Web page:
While you’re here, you won’t want to miss –
If you want scenic grandeur, then the Central Plateau of the North Island delivers the goods. This area is home to Tongariro National Park and has three active volcanoes: Ruapehu, Tongariro and Ngauruhoe.
The park was sacred to the Māori people until chief Te Heuheu Tukino IV gifted it to the nation in the 1880s. It now has a dual World Heritage status and is enjoyed year round by locals and visitors.
Lord of the Rings enthusiasts will also enjoy a visit here, as some of the locations from the films, including Mordor, Mount Doom and the Plains of Gorgoroth, were shot on and around the mountains.
During winter, Mt Ruapehu’s superior skiing and snowboarding runs extend its popularity. During summer, Mt Ruapehu is popular for its cafés, chairlift rides, volcanic hikes and scenic views.
To experience the various landscapes and mountain scenery that inspired Peter Jackson to shoot part of his popular trilogy here, head out on the Volcanic Loop Highway. From Turangi, drive either west to the towns of National Park and Ohakune around the back of the mountains, or south via the Desert Road. Both roads eventually meet up at the southern end of the park at Waiouru.
Photo opportunities abound in either direction, but the more scenic route is arguably the Desert Road. The road takes you through wild tussock lands and semi-desert, with lookout points to Mt Ruapehu dotted along the way. On a clear day after a fresh snowfall, the mountain really steals the show.
The best, but not the cheapest, way to get a sense of the true majesty of Mt Ruapehu and Tongariro National Park is to take a scenic flight. From the air you’ll be able to see the craters of the live volcanoes – possibly steaming – emerald and blue crater lakes, as well as the unique mix of desert, valleys and wetlands.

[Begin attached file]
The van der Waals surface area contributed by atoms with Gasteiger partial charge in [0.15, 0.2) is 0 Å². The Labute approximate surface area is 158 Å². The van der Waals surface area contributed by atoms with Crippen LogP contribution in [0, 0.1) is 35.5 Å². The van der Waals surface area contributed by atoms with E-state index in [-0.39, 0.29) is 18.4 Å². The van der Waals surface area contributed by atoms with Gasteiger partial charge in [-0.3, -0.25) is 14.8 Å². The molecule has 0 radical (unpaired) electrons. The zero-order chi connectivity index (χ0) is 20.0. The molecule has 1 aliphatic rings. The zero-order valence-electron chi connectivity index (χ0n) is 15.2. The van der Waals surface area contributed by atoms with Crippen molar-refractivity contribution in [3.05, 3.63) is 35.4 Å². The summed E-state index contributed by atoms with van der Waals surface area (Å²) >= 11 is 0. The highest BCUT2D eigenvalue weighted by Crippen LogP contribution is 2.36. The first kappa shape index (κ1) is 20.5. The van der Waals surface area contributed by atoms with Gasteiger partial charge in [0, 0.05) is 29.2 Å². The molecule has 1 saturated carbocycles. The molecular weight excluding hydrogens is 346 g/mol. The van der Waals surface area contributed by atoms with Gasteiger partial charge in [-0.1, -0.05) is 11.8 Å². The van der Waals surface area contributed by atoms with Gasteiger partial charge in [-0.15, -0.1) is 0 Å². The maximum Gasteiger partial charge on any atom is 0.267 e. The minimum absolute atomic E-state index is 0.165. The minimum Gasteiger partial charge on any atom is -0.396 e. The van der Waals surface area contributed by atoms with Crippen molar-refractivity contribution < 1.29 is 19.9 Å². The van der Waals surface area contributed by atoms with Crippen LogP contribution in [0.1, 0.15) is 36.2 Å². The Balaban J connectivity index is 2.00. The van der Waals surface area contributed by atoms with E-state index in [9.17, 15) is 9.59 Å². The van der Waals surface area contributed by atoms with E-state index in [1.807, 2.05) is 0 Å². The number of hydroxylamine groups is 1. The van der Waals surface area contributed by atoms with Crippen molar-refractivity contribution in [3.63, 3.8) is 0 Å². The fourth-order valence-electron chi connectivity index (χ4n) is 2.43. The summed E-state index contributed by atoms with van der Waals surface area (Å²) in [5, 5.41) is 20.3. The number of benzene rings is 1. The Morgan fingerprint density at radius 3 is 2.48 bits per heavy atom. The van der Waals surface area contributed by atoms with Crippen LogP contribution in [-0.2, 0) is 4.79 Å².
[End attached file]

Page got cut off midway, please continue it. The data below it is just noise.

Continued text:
Another unique fact about this place is the number of activities available on Mt Ruapehu. It’s one of the most popular destinations in New Zealand for snow sports and hiking, or simply having lunch with a view.
There are two cafés on Mt Ruapehu, Lorenz’s Bar & Café and Knoll Ridge Chalet, which boasts being one of New Zealand’s highest cafés. Knoll Ridge Chalet can be reached by taking the Waterfall Express chairlift ride to the top, and on a clear day, there are breathtaking views of the summit, Mt Ngauruhoe and Lake Taupo.
If retail therapy is on your mind, check out The Vertical Retail Store at the base of the Whakapapa ski field. This store has a good range of outdoor gear whether you want to ski, hike or just buy something warm for a souvenir.
It also has rental gear if you’re planning on doing any hikes, and doubles as an information center if you want to make bookings or learn more about the history of the area.
Volcanic Walks and Other Hikes
Although the Tongariro Alpine Crossing and its Emerald Lakes tops the list of the most popular hikes to do in the district, at eight hours it isn’t the shortest – or easiest – of walks available. If you prefer something slightly less taxing, there are other options.
Mt Ruapehu has some short volcanic walks you can do in the warmer months including:
- Meads Wall, a 30 minute stroll on a well-marked path; and
- Skyline Ridge, a one and a half to two-hour walk from Knoll Ridge Café.
Off the mountain you’ll find a range of walks from 20 minutes to 2 hours, encompassing everything from native flora and fauna, lava flows, hidden springs, waterfalls and lakes.
If you’ve worked up a good appetite after all this, don’t worry. The towns in the Ruapehu district can definitely cater for you.
Built in 1929, the iconic Chateau Tongariro in Whakapapa Village is a grand old hotel with a long history of elegant dining.
Its à la carte menu features Pacific Rim cuisine, and if you like dressing up for dinner, this is the place to go.
The Powderhorn Chateau in Ohakune is built with the style of a very large Swiss chalet, and is a favourite après-ski spot in winter and popular for its alfresco dining in summer. Here you can order hearty fare and relax by the fire in winter, or sit outside in classy comfort in summer. If you happen to be there in June, look out for the annual Ohakune Winter Fashion Show.
The Station Café & Restaurant in National Park is slightly more rustic but equally delicious. Open both summer and winter, it serves three course meals in a fine dining atmosphere.
Whether you’re after fine dining, fabulous outdoor activities – snow sports or volcanic hikes – or photo opportunities, Ruapehu is both a winter retreat and a summer getaway to keep you spellbound.